PS, if you're wondering where I've been, other woes, such as a broken water pump for the house and an extended search for a wheel bearing for the 4x4 have been taking up too much of my time lately! Hopefully both are now sorted and normal service can resume. I'm told, by the way, that there are two reports by GBC in OBM this comiong month, so check it out.

Friday, 12 August 2011

Bizzy bizzy!

Well that's the 3rd Plus1 over with, everyone got a really good soaking on the first day (Weds) followed by a sunny and warm ride on day two (Bob's Lunch Run), so now they've sampled both types of NE Scottish weather. Today, its time to take the marquees down and pack everything up, then there might be sheep shearing, then there might be work, then I might head down to the National at Blairgowrie. Or I might get up at the crack of dawn tomorrow and go then. Personally, I'd prefer going today but we have to wait and see what the weather holds in store.

Thanks to everyone who helped at the Plus1 - and thanks to all the entrants who braved the non-stop rain and chilly conditions to 'enjoy' the route we'd planned for you. Hope to get some of your comments and feedback forms back. Be seeing y'all again some time I hope.

Thursday, 4 August 2011

The Skorpy story first 'proper' ride.

Its been 3 years since Skorpy was on the road - last time I rode it I was terrified because the rear end seemed to wiggle 'n' jiggle and hop about all over the place. It was 'orrible in the wet and scared the daylights out of me when crossing white lines and overbanding. So I put it away in the shed and decided I ought to replace the worn bush in the linkage that sits at the bottom of the shock absorber, before I junked the new tyres (not my usual BT92s that I knew and was used to, but some slightly cheaper Continentals that I thought might be responsible for the handling) I'd just fitted. So after three years, I finally managed to make time and space to do that job (see - pictures now added) and other than a short run down and up the bumpy track that leads to Cubbie Towers just to check that all the brakes and gears worked after having their linkages disassembled, my first 'proper' ride was a couple of miles to the MoT station. I was majorly disappointed to find that it was just as scary as I remember - but that was probably something to do with having the wrong pressure in the back tyre! I'm a girl, so I can confess to that, and this; I didn't get into top gear or over 40mph all the way. The Skorpion doesn't have that great a top speed, but it is blessed with low down grunt, and going from Cubbie, who has neither, to a 660cc beast that can exit corners like a rocket (well, by comparison) is a bit of a shock to the system. Good job there's a grab handle at the back of the seat tp stop me sliding off the back!

Proprietor of Cameron Autotech, Roy, kindly adds some air to Skorpy's rear tyre.

Roy handles MoTs and repairs on any kind of bike from sports to 'middle aged MZs' to classics.

And even Velos...

My next 'proper' ride was from the MoT garage, where they presented me with a PASS and topped the back tyre up to the right PSI, to get the tax. I could have done without the gale force winds trying to push and pull me around but apart from that, I think it rides much better than before, although it still took a few miles before I got up to 60mph, and getting smooth gear changes is, er, interesting. I remember now, why I chose this bike in the first place. The balance is spot on for slow speeds and you can dribble along on the back brake in town without having to stop. The crazy rev counter is cute and the zorst - both looks and noise, is bootiful, and in the short space of time that I stopped to get and fit the new tax disc, two chaps stopped for a chat about bikes - admittedly not Skorpions, but one was a Triumph man and the other a Jap bike lad who remembers the days when he and his mates got their first 2 stroke Jap bikes and messed around racing their Brit bike riding buddies.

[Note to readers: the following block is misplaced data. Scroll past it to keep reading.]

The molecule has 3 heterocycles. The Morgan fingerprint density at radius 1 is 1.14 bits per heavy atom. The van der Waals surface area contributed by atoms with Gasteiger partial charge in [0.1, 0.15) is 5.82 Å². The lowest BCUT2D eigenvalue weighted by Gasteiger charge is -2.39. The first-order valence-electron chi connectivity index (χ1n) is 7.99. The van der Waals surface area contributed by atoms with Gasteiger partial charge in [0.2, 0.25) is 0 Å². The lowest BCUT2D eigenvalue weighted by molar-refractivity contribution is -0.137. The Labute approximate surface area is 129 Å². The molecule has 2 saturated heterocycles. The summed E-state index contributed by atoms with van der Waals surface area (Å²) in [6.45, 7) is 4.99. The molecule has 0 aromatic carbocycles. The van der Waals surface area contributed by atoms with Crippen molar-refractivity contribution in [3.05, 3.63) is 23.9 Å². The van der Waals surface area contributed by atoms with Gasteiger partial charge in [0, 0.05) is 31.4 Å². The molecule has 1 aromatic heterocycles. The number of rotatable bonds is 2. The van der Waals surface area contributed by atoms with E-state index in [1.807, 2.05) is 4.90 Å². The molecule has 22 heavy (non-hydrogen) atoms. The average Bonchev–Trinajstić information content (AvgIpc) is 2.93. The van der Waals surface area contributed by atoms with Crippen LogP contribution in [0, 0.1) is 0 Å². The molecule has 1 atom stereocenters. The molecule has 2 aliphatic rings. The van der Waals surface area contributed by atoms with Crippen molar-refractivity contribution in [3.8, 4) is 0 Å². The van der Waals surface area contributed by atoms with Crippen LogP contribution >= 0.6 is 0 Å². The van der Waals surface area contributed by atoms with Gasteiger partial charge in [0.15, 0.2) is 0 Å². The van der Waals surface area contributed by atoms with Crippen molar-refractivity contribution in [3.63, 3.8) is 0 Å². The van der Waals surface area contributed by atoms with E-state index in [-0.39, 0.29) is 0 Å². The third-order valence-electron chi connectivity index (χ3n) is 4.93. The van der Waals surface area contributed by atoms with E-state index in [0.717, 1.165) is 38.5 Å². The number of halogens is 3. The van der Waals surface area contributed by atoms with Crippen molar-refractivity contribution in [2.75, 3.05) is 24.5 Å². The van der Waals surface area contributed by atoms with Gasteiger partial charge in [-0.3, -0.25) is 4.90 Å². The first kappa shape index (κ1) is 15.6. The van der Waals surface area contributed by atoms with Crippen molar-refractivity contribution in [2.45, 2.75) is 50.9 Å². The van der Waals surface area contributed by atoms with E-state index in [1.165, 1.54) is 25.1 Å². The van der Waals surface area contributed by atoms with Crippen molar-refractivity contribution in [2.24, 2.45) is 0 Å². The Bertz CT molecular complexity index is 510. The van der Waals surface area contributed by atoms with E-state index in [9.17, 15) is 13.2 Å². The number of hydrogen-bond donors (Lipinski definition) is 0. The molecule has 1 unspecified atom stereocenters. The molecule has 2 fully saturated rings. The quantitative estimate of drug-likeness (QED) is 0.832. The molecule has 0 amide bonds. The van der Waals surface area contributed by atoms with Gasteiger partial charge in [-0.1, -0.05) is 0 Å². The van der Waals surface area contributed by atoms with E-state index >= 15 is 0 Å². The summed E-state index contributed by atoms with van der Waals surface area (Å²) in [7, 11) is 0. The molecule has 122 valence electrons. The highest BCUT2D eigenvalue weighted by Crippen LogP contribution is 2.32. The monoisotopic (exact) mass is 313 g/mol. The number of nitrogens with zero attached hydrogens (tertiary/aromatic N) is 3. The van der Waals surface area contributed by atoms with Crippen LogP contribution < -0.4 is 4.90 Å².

So, onto my first 'proper' proper ride. Oh yes. In at the deep end, and why not. With my timing being to perfection for once, the bike was MoTd on the Friday, then I picked it up on Saturday morning, which just so happened to be the day of the Grampian Classic club BBQ and Mr P's ride out. Setting off from Turriff, I was still feeling a bit wobbly, but on roads that I know quite well, I soon settled into Skorpy style again. It's rather strange having to use the throttle and brakes to adjust my speed for corners - on Cubbie it's usually fairly full on, unless the corner is very tight. Stopped at Huntly for cheap(er) petrol and a sarny, then cut over the hill to Gartley, Rhynie and then Lumsden. I didn't like that road. I never have liked it. I can't seem to get into a rhythm. I know a lot of local bikers who love it because of the combination of sweeping bends and tight corners. Anyway, met up with the Grumpies and after hanging around for a bit to see who would turn up, we set off in the wake of Mr P. I don't really know where we went, other than the Glenbuchat road which was a single track tarred road with gravel down the middle, and some stunning views. The sounds of our selection of bikes startled the sheep, horses and cattle who could be seen beating a hasty retreat up on the hills. We passed through the Cairngorm National Park, not all of it, just a smidgen of it, and ended up in Ballater for lunch. Again, some breath taking views along the way, which thanks to Slick Vic, we all had more of a chance to appreciate, as his bike decided to run on just one cylinder. After a hot chocolate and a slab of cake large enough to feed a whole fleet of Skorpion riders, Mr P set off again to take us back to Lumsden. The weather had been a little damp and chilly when we'd set off on the outward leg, but by now it was just about right. Again, no idea where we went, I was too busy re-learning how to ride my bike, but the roads were good and the pace at the back of the pack was spot on.

Up on yonder hill, don't know which one, but the views were nice.

Lunch time in Ballater.

The BBQ put on by club member and newsletter editor, Mr Jolly (yes, I'm sure he's heard them all before) was spot-on, with plenty of tasty burgers, sausages, salad and accompaniments, followed by a selection of puddingy cakes. By the time we all left to go home, the weather had chilled down again, but at least it was still dry. All in all, I must have clocked up 160ish miles and I'm pleased to see the squared off section of Skorpy's rear tyre has been replaced with a nice smooth rounded off bit instead. That'll soon be gone though, I've got a bit of a dual carriageway stint coming up next weekend when I go to the National Assembly of Vintage Motorcycles at Blairgowrie.